Gender

Blog Day 1-Valuable women in Iraq

Blog Day 1 – 12 January 2014

Challenged conventions and the complexity of Iraq 
By Marcel van der Heijden

I am spending this week in sunny Erbil, but the sun has not touched my skin yet. Instead, I am having a great time inside, at a Train-the-Trainer workshop which Hivos and Al-Amal are conducting in the framework of the “Women’s Power in Politics” programme. 27 trainers from all provinces of Iraq are being trained and prepared to support a thousand female candidates in the upcoming federal parliamentary elections in April. Indeed, a very ambitious plan. The Train-the-Trainer workshop is conducted by Anne Graumans from the Netherlands and Ilham Makki Hammadi from Iraq.
Two participants have not managed to come here on this first day. The two are on still their way from Anbar province and were confronted with bridges that had been destroyed. Anbar is the province where the combat recently started again. It brought the violence in Iraq back on the front pages and in the news bulletins on TV. The media tend to simplify the situation, but the reality is more complex, to my mind. I will certainly have a chat with the participants from Anbar when they arrive later this week, because I want know more about what is going on there.
The discussion on this first day of the Train-the-Trainer workshop is about gender, lead by Ilham Makki. Immediately, we get vivid and heated debate. Wow! It brings some fireworks in the room. One funny photo, projected on the screen, raises interesting discussions about gender roles. It shows a woman in traditional Iraqi clothes sitting on a motorbike. When one of the participants compares this photo to the peasant women who drive a tractor in the countryside, others claim that this is totally different, because this photo shows a traditional woman in an unconventional situation. This photo challenges the conventions. I agree. Gosh, I like this photo.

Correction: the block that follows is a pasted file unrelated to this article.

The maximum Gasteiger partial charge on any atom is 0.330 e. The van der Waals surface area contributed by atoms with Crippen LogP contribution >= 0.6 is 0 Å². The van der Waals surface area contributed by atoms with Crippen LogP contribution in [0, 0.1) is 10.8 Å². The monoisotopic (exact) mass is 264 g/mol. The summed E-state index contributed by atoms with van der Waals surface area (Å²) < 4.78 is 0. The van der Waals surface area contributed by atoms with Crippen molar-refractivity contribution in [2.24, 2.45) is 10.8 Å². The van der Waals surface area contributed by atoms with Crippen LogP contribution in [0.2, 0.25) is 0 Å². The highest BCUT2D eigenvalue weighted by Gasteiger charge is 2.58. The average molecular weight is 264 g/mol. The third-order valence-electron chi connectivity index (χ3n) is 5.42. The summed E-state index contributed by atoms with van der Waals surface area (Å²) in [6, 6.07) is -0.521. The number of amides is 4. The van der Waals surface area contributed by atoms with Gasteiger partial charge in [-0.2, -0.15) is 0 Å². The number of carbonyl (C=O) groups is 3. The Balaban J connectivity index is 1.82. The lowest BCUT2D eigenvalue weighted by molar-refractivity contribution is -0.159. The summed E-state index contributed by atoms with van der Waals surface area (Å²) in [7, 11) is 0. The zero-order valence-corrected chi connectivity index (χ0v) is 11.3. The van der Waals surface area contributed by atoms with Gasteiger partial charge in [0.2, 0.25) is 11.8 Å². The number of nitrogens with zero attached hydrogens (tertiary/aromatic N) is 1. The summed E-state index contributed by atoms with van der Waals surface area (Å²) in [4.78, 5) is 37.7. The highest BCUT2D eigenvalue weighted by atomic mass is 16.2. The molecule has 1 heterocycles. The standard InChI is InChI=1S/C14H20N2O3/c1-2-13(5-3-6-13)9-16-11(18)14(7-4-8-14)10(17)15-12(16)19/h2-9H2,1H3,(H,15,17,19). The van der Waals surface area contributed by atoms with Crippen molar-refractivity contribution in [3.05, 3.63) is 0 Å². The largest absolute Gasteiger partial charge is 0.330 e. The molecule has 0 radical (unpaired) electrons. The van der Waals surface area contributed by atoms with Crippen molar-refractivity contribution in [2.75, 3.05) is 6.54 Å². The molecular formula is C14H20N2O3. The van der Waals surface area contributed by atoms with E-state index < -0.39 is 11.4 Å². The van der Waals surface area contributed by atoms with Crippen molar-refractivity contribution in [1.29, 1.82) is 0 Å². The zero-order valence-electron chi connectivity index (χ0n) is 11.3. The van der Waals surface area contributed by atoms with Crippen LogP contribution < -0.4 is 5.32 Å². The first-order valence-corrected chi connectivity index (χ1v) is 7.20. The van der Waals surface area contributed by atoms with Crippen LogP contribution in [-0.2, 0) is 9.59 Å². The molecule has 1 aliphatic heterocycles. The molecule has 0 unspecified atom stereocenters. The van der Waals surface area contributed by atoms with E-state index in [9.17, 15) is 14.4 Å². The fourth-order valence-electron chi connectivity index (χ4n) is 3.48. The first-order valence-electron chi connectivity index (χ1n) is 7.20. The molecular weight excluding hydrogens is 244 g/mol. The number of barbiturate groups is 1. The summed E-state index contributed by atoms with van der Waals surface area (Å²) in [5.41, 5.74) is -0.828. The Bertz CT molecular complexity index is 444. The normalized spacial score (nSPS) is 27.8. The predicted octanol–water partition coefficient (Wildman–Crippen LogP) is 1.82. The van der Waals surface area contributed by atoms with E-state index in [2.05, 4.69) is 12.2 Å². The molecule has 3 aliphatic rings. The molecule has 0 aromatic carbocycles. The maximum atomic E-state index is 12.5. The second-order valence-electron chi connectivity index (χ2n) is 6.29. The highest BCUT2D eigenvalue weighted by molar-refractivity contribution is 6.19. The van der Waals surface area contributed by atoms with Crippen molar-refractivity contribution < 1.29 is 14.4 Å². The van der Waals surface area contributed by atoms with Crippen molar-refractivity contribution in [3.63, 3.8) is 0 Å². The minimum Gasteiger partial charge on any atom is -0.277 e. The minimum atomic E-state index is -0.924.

In the heat of the debate, I suddenly noticed that my neighbor had some text printed on her head scarf. It said “Sweet and Lovely” and “Pretty” in English. I could not help suppressing a smile. In my eyes, it seems the opposite of what the hijab is supposed to say. Her hijab actually challenges the conventions, although no one seems to notice. Reality is always more complex, isn’t it? This week promises great fun!

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